In case you are not convinced, here are a few other observations The 13,000 strong pride of nationalists brought persons previously not under the eagle-eye of the BFV into their fold. The BFV only finds them out when an act had been committed. Daniel Koehler records in research on ‘Recent trends in German right-wing violence’ that a 71-year old woman was convicted and given a nine-year sentence for two arson attacks committed in October 2016 and March 2017.
One of the attacks led to fatalities. Koehler writes that the BFV carried out an intelligence analysis on the background of 77 people who executed right-wing attacks. They discovered that the majority of the attacks were not done by those on their watch list. There were spontaneous acts of violence and intimidation sparked no doubt by the ‘climate of fear,’ created by those known 13,000. Your presence as a Nigerian in certain parts of Germany can spark a brain wave of murderous or threatening thoughts. Some of these persons that are unknown to the BFV have been found in the security fabric of the country.
In April and May 2017, two soldiers were arrested for planning attacks on high profile politicians who
are migrant friendly. Two names on the list prosecutors found are, Joachim Gauck, ex-President and Heiko Maas. On Friday, reports emerged that a right-wing group of 30 members, Nordkreuz, obtained a death list scrolled with names of left-wing politicians and pro-refugee targets from a police record. Then went about stockpiling arms, 200 body bags, and quicklime— to hasten decomposition. Nordkreuz has a neck and tie relationship with the German police and military. Intelligence sources went on to note that out of the 30 teammates of the right-wing terror cell, one was still employed in the special commando unit of the state office of criminal investigations. The group has been under observation by prosecutors since 2017. The raging radicalization in Germany though follows a straight causeway back to Merkel and the CDU’s determination to show the world that Germany is the fireplace for all in winter. Even historic war instigators, the USA, Russia, and the United Kingdom, did not take in as many refugees as Germany.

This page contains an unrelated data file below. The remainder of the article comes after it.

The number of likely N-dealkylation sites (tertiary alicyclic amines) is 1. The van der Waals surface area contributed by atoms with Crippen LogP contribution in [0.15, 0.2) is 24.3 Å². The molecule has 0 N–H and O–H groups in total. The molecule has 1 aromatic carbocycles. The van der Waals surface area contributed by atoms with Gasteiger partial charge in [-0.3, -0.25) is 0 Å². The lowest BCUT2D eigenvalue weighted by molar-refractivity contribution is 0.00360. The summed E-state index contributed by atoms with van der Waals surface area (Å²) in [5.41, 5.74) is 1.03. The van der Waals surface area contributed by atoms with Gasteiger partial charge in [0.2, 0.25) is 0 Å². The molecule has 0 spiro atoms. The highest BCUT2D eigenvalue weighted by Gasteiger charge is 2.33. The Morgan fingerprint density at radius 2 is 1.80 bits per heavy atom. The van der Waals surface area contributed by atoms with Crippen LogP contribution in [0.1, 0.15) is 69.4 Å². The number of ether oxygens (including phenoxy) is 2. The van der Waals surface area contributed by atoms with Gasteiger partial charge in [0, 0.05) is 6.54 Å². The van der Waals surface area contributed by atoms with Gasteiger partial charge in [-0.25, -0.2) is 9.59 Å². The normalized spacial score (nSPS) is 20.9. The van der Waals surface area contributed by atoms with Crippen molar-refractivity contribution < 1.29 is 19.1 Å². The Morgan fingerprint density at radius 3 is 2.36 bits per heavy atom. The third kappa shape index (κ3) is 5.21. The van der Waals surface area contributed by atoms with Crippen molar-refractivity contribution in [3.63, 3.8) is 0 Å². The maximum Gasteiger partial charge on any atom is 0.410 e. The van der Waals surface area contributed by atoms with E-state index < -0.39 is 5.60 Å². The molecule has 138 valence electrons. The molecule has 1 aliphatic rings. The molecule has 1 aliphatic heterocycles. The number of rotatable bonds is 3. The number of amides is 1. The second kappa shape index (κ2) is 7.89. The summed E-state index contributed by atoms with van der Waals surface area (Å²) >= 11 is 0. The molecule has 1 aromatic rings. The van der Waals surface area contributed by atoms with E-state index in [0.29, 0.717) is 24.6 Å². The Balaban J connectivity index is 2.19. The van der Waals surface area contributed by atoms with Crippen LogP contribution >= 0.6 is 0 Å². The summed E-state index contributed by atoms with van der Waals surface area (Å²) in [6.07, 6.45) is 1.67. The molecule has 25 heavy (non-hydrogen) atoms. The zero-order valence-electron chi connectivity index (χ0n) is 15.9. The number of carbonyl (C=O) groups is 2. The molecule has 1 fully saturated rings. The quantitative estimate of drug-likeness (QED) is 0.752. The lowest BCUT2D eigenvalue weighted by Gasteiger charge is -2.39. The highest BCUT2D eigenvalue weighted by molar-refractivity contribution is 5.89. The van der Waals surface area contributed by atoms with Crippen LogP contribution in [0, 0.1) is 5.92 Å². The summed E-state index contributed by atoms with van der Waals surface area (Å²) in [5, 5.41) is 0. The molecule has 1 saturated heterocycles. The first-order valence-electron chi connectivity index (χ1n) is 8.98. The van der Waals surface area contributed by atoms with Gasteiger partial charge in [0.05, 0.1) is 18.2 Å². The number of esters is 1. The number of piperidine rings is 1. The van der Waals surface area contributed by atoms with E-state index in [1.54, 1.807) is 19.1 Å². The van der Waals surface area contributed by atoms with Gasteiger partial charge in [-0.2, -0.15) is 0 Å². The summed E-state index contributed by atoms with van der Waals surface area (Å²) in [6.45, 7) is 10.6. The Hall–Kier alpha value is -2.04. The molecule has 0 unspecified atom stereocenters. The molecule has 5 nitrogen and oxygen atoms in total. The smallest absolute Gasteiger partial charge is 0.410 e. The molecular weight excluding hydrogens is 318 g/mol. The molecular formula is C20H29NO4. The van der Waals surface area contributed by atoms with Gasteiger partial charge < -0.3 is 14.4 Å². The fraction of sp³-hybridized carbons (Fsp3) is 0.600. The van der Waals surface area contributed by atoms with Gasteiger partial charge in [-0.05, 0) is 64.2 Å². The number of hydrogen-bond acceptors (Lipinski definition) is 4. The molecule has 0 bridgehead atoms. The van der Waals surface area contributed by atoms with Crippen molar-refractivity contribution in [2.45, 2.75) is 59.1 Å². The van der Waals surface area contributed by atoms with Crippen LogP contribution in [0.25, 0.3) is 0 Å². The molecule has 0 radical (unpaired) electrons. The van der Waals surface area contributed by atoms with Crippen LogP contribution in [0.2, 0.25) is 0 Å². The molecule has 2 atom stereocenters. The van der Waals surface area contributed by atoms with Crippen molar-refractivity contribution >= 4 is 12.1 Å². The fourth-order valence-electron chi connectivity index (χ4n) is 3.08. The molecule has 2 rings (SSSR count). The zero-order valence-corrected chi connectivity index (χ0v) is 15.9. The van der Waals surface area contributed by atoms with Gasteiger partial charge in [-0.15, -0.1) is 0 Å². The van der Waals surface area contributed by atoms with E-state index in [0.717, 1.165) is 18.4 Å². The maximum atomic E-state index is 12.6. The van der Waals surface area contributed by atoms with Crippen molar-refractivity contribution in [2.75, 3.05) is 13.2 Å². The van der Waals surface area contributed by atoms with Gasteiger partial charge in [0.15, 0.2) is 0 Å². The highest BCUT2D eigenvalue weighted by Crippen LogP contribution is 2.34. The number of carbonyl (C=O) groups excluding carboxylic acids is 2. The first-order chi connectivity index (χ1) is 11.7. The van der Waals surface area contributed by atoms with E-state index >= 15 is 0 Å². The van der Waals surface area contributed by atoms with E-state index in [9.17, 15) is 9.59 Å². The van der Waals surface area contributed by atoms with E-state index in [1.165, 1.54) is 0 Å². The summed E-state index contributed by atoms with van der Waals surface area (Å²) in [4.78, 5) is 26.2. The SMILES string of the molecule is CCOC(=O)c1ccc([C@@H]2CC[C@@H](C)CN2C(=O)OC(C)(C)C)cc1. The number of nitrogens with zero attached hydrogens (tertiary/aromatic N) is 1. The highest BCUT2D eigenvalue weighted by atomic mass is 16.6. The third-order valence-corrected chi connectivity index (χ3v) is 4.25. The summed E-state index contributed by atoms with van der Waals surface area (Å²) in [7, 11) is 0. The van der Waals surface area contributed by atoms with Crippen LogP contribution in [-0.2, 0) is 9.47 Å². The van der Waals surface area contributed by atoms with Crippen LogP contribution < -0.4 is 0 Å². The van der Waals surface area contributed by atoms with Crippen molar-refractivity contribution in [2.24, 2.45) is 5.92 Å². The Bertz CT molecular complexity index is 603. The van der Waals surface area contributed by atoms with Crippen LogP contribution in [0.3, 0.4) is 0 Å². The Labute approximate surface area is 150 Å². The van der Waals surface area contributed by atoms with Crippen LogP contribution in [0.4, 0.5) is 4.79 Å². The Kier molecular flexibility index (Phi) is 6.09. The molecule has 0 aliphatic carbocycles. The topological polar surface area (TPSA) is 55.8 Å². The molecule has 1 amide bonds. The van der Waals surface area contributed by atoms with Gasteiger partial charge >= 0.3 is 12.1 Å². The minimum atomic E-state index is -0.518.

When the trains were offloading the brushwood on the rail tracks of Munich, log bearing nails and vipers were hidden among them. The German government did not sieve well. There were several attacks carried out by Islamic extremists. One which stood out though, was the rape, strangulation, and murder of Susanna Feldmann, by Ali Bashar, an asylum seeker from Northern Iraq. His application for citizenship had been rejected a year before the incident. Before killing 14-year old Susanna, Bashar successfully pushed and spat at a policewoman, rubbed a man at gunpoint and repeatedly raped an 11- year old girl without getting thrown into jail or deported. After the police identified him as the prime suspect, he was still able to procure papers, board a flight to Istanbul in Turkey and another to his family home in Iraq.